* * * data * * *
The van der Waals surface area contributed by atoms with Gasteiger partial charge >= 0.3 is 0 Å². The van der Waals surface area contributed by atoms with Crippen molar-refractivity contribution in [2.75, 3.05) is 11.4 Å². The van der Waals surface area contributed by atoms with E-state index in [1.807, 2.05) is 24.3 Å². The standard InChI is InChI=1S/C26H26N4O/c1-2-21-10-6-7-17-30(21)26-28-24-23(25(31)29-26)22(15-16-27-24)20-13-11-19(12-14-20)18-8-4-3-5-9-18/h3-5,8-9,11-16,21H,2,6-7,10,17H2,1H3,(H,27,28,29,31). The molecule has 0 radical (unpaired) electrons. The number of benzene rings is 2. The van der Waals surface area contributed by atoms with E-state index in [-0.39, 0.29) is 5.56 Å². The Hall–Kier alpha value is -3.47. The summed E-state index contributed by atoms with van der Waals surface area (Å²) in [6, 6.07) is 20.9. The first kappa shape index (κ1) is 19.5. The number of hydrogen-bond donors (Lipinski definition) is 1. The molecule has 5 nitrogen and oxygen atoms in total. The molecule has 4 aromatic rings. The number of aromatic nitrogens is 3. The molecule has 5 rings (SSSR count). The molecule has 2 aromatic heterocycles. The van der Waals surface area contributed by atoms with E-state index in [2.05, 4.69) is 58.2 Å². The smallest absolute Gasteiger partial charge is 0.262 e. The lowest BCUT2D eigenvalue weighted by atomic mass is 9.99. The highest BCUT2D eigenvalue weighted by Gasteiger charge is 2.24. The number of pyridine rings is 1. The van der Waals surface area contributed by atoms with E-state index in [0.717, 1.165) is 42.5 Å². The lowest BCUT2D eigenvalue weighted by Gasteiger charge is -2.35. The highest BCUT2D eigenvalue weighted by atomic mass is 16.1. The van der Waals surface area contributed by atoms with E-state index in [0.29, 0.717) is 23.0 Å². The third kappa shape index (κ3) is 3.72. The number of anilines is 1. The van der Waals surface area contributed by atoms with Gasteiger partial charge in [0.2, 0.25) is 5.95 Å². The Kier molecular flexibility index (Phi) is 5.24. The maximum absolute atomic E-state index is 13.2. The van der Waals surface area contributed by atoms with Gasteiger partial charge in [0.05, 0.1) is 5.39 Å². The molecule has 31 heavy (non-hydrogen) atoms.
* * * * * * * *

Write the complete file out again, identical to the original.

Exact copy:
The van der Waals surface area contributed by atoms with Gasteiger partial charge >= 0.3 is 0 Å². The van der Waals surface area contributed by atoms with Crippen molar-refractivity contribution in [2.75, 3.05) is 11.4 Å². The van der Waals surface area contributed by atoms with E-state index in [1.807, 2.05) is 24.3 Å². The standard InChI is InChI=1S/C26H26N4O/c1-2-21-10-6-7-17-30(21)26-28-24-23(25(31)29-26)22(15-16-27-24)20-13-11-19(12-14-20)18-8-4-3-5-9-18/h3-5,8-9,11-16,21H,2,6-7,10,17H2,1H3,(H,27,28,29,31). The molecule has 0 radical (unpaired) electrons. The number of benzene rings is 2. The van der Waals surface area contributed by atoms with E-state index in [-0.39, 0.29) is 5.56 Å². The Hall–Kier alpha value is -3.47. The summed E-state index contributed by atoms with van der Waals surface area (Å²) in [6, 6.07) is 20.9. The first kappa shape index (κ1) is 19.5. The number of hydrogen-bond donors (Lipinski definition) is 1. The molecule has 5 nitrogen and oxygen atoms in total. The molecule has 4 aromatic rings. The number of aromatic nitrogens is 3. The molecule has 5 rings (SSSR count). The molecule has 2 aromatic heterocycles. The van der Waals surface area contributed by atoms with E-state index in [2.05, 4.69) is 58.2 Å². The smallest absolute Gasteiger partial charge is 0.262 e. The lowest BCUT2D eigenvalue weighted by atomic mass is 9.99. The highest BCUT2D eigenvalue weighted by Gasteiger charge is 2.24. The number of pyridine rings is 1. The van der Waals surface area contributed by atoms with E-state index in [0.717, 1.165) is 42.5 Å². The lowest BCUT2D eigenvalue weighted by Gasteiger charge is -2.35. The highest BCUT2D eigenvalue weighted by atomic mass is 16.1. The van der Waals surface area contributed by atoms with E-state index in [0.29, 0.717) is 23.0 Å². The third kappa shape index (κ3) is 3.72. The number of anilines is 1. The van der Waals surface area contributed by atoms with Gasteiger partial charge in [0.2, 0.25) is 5.95 Å². The Kier molecular flexibility index (Phi) is 5.24. The maximum absolute atomic E-state index is 13.2. The van der Waals surface area contributed by atoms with Gasteiger partial charge in [0.05, 0.1) is 5.39 Å². The molecule has 31 heavy (non-hydrogen) atoms.